Outstanding            Good                    Satisfactory           Inadequate


    Possible Evidence/Justification:
        Records on staff, volunteers, committee members and children
        Operational plan
        Prospectus
        Certificates and insurance documents
        Recruitment, retention and continuous professional development of
          staff - log of training attendance
        Supervision and appraisal sessions
        External awards e.g. Investors in People
        Self evaluation
        Action plan


Case study:
“The priority given to staff development and training is excellent. The nursery has a clear
management structure, with clearly defined roles and responsibilities. New staff, including those
working towards a childcare qualification, receive support meetings to discuss strengths and areas
to improve. Induction procedures are well established and daily discussions ensure these staff are
fully informed, included and valued. Systems are well developed to evaluate and monitor staff
performance and development and the effect this has on the overall development of the nursery.
This ensures the nursery fulfils its vision to provide a high quality standard of care for children and
provides maximum learning opportunities.” (Early Years: Firm Foundations: Ofsted 2005)
                          A Guide to Action Plans

An action plan is a written framework for improving designated aspects of
your practice. It can be a useful way of recording which aspects of practice
you have identified in your self evaluation as needing some further
development and improvement.

It should set out clearly and concisely the way you and your colleagues plan
to address the aspects for improvement in each of the outcomes:

   Being healthy
   Staying safe
   Enjoying and achieving
   Making a positive contribution
   Organisation

You should really only have one ongoing action plan, although we
recommend that you use a separate sheet, as with our proforma, for each of
the outcomes as listed above.

You may have already had an Ofsted inspection and have already drawn up
an action plan to address the key issues or recommendations. In this
instance, add any actions you identify in your SEF to any outstanding actions
from your inspection.

Your action plan is the starting point of a long term process of continuous
evaluation and improvement of the practice in your setting. Action plans will
be milestones in the improvement process. Each successful completion
should lead directly to further action planning and improvement.

You will need to return to and review your action plan regularly as a team to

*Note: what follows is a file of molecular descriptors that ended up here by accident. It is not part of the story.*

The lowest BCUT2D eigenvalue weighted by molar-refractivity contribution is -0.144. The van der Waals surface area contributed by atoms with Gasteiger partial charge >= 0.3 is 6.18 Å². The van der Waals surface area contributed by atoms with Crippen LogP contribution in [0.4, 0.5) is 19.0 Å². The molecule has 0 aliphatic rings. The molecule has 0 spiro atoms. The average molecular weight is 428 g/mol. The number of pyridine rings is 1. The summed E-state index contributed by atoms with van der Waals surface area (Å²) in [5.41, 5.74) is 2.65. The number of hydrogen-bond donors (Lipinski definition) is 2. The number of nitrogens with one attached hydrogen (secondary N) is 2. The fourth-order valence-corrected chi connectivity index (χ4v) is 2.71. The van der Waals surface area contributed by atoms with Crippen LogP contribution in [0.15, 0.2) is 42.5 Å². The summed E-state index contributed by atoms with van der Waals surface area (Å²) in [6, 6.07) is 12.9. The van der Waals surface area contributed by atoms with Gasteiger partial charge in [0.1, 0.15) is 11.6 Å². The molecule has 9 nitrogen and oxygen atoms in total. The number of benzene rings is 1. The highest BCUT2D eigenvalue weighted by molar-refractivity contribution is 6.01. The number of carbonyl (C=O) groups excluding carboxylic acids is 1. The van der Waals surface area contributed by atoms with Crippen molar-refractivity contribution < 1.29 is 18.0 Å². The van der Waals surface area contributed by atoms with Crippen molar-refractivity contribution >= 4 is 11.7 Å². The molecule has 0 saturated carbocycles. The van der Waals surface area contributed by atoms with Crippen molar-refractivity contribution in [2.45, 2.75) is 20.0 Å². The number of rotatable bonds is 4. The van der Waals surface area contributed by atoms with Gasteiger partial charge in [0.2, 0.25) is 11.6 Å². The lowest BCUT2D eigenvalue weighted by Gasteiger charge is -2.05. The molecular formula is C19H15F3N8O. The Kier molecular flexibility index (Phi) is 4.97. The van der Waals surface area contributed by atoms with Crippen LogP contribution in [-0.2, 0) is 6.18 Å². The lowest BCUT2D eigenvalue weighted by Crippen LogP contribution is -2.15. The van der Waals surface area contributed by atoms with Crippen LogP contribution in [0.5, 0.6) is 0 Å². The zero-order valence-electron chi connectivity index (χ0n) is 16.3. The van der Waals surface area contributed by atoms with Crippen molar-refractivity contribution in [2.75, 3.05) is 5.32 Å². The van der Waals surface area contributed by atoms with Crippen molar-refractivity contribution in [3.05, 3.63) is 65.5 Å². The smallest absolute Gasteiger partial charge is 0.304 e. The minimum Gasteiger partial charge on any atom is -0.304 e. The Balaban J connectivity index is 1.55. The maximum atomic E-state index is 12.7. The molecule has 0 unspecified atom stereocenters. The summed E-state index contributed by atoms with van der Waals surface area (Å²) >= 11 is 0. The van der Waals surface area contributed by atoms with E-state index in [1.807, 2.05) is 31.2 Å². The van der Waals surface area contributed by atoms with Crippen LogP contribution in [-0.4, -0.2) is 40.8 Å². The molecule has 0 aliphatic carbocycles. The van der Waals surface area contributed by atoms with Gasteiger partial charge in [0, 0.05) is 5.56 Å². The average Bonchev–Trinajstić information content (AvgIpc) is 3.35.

enable you to monitor your progress and original intentions. Ensure that you
keep records of the progress you make. Proforma 2 is intended to be copied
onto the back of Proforma 1 in order to help you do this.


Included:

   Proforma 1 – a blank action plan to be copied for each of the outcomes
   Proforma 2 – which enables you to track and record progress of tasks or
    actions towards making improvements to each outcome
   Proforma 3 – describes what you need to record under each heading on
    the action plan
   A sample completed action plan for improving one issue identified by self
    evaluation
Five Common Shortcomings of Action Plans

   The number of targets or actions is too large or lacks sufficient detail or
    clarity

   Timescales are unrealistic

   Resources are not allocated or they are unachievable

   Evidence of success is unclear – how will improvement be identified?

   The action plan is a paper exercise, and its importance fails to impact on
    the setting and become a feature of continuous improvement to review
    and build upon
Key Issue/Recommendation/What we need to improve:



Objective:



             Action                Who is           Resources   Timescale     Monitoring     Review
                                 responsible                                and Evaluation    date




Success criteria:
Review:                                           Date:




Development Issues (Issues for further action):

1



2



3



4
Key Issue/Recommendation/What we need to improve:
Record the outcome you are considering, e.g. Helping Children to be Healthy, and which aspect of this concerns you

Objective:
What improvements are you trying to achieve?
   Keep the number manageable
   Ensure they relate clearly to those identified in the self evaluation form

               Action                       Who is                Resources               Timescale   Monitoring and    Review date
                                         responsible                                                    Evaluation
Break down and list the separate       Name the            List the resources.           Record the   Name the          Decide when
tasks that need to be done             person/people       Identify the costs and time   start and    person/people     will you
                                       who will carry      involved                      completion   who will ensure   discuss the
                                       out the task(s)                                   dates for    that tasks are    progress of